The N900 reinforces something that I’ve long believed would eventually happen, the merger of the mobile and desktop webs. This doesn’t mean that users will simply switch from using mobile sites to desktop ones on their phones. Rather it marks a fundamental difference in the way that we look at the web and mobile devices. Going forward, web designers, developers and publishers will need to take into account that a rapidly growing percentage of their users will be visiting their “desktop” sites with phone browsers.
It’s not just a matter of tweaking the CSS and layout of desktop pages to ensure that they render attractively and are usable on mobile devices. Having a significant percentage of mobile visitors means taking into account the different needs of mobile visitors and their device’s extra capabilities. As Tomi Ahonen has been pointing out for years, mobile phones are actually more rather than less capable and powerful than PCs. Tomi has identified 10 “C”s (capabilities) of mobile phones, several of which are especially relevant to the web sites and web services. What Tomi calls Context (where, when and what) Charging (seamless payment), Community (social networking) and Creation (citizen journalism, micro blogging, photo and video sharing) are four that stand out. As mobile users flock to desktop sites, publishers and designers need to enable these special mobile capabilities to the highest degree possible. For example:
- The desktop sites of bus, train or rapid transit services must take into account the time of day and the user’s location when providing route and schedule information.
- Local shopping and services search engines should emphasize what’s near me and open for business now.
- eCommerce sites and payment processors need to exploit the phone as a payment device. It shouldn’t be necessary to key in 10 different bits of credit card information in order to buy something using your phone.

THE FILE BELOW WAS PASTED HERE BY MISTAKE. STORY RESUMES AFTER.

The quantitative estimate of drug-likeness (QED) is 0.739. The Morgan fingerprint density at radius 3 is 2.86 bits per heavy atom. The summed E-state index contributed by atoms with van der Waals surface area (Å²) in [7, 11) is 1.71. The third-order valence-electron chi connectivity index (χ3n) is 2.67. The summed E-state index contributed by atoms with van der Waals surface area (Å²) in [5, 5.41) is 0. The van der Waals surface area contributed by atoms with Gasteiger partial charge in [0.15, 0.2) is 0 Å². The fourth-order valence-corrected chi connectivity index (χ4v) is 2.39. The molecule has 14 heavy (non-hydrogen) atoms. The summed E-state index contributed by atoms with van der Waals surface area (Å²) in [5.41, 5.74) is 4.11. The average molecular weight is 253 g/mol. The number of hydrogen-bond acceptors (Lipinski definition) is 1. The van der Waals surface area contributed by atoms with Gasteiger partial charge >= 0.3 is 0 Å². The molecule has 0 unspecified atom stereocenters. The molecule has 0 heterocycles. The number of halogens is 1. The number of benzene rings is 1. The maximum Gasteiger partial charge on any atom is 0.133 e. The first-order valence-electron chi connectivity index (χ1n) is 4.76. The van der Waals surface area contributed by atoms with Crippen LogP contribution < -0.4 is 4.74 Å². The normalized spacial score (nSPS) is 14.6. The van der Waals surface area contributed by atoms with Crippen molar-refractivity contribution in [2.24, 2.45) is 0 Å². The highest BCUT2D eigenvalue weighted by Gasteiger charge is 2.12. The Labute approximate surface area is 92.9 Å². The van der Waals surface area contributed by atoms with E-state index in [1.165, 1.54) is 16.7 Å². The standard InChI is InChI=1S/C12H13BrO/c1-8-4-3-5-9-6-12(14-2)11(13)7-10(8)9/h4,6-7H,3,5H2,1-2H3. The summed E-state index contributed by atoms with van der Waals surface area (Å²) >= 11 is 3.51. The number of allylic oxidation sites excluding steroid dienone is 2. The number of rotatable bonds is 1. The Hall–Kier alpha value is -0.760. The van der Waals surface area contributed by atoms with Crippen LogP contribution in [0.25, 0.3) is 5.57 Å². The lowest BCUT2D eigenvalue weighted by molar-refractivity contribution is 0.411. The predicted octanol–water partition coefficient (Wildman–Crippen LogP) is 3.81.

- Social networking sites have to ensure that all their services, especially text, photo, video sharing, are available and usable when mobile.
- News gathering organizations have a huge opportunity to effectively use the mobile citizen journalists’ ability to be on the scene of a breaking story with commentary, photos, videos and audio.
At the moment the N900 is a bit of a niche device. It represents the next generation of mobile browsing but has minuscule market share. For the foreseeable future the vast majority of web access will be with less powerful devices. This is true in the developed world and especially in the developing one where slow, expensive data and a preponderance of low-end and very old handsets mean a continuing need for lightweight web sites. I believe that traditional mobile web traffic will continue to grow for a long time thanks to a sort of trickle down effect that will occur as high end devices make mobile browsing acceptable and fashionable combined with the trend to include unlimited data with the cheap unlimited voice, text and data plans that US prepaid providers like Straight Talk and Boost Mobile are offering feature phone users.
If anything the rise of phones that can browse like PCs means more rather than less work for publishers and designers. Not only do they have to build, enhance and maintain traditional mobile sites to exploit growing mobile traffic but they have to work to ensure that their desktop sites meet the needs of advanced users. No matter how you look at it the web is going mobile.
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I was able to open http://www.cnbc.com on my N900 in the same format like on my laptop. But in the past few days when I type in the url http://www.cnbc.com it now takes me to the mobile version and I don’t like that.
do you know How I can get the desktop browsing back to cnbc.com web page??
http://classic.cnbc.com/ works for me.
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Does services using Java work alright on N900?
There is no Java support currently.
it looks like you won’t be returning n900 back :D